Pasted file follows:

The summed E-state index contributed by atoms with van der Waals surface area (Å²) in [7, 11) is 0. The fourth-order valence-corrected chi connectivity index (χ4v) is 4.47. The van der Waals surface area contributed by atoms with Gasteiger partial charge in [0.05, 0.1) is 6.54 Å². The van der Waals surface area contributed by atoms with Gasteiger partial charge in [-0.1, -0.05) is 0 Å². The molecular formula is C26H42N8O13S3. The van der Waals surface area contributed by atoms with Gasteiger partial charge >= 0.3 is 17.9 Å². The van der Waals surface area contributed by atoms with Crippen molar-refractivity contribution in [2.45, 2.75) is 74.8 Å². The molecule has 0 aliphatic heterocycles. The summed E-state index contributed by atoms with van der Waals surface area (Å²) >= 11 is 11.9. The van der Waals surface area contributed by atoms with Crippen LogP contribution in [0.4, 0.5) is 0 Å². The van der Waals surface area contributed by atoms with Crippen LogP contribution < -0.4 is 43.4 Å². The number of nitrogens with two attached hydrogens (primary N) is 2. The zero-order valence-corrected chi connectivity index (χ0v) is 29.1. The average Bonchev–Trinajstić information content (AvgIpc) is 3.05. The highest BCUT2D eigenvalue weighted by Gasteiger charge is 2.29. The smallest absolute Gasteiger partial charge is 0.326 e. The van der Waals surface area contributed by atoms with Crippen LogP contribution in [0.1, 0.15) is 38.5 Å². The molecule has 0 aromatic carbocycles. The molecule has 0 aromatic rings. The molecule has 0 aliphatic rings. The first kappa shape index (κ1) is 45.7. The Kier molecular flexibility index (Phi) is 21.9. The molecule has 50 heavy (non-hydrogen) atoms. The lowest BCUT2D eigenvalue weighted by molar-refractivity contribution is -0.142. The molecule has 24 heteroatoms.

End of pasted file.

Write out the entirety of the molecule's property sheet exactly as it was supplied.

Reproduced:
The summed E-state index contributed by atoms with van der Waals surface area (Å²) in [7, 11) is 0. The fourth-order valence-corrected chi connectivity index (χ4v) is 4.47. The van der Waals surface area contributed by atoms with Gasteiger partial charge in [0.05, 0.1) is 6.54 Å². The van der Waals surface area contributed by atoms with Gasteiger partial charge in [-0.1, -0.05) is 0 Å². The molecular formula is C26H42N8O13S3. The van der Waals surface area contributed by atoms with Gasteiger partial charge >= 0.3 is 17.9 Å². The van der Waals surface area contributed by atoms with Crippen molar-refractivity contribution in [2.45, 2.75) is 74.8 Å². The molecule has 0 aliphatic heterocycles. The summed E-state index contributed by atoms with van der Waals surface area (Å²) >= 11 is 11.9. The van der Waals surface area contributed by atoms with Crippen LogP contribution in [0.4, 0.5) is 0 Å². The van der Waals surface area contributed by atoms with Crippen LogP contribution < -0.4 is 43.4 Å². The number of nitrogens with two attached hydrogens (primary N) is 2. The zero-order valence-corrected chi connectivity index (χ0v) is 29.1. The average Bonchev–Trinajstić information content (AvgIpc) is 3.05. The highest BCUT2D eigenvalue weighted by Gasteiger charge is 2.29. The smallest absolute Gasteiger partial charge is 0.326 e. The van der Waals surface area contributed by atoms with Crippen LogP contribution in [0.1, 0.15) is 38.5 Å². The molecule has 0 aromatic carbocycles. The molecule has 0 aromatic rings. The molecule has 0 aliphatic rings. The first kappa shape index (κ1) is 45.7. The Kier molecular flexibility index (Phi) is 21.9. The molecule has 50 heavy (non-hydrogen) atoms. The lowest BCUT2D eigenvalue weighted by molar-refractivity contribution is -0.142. The molecule has 24 heteroatoms.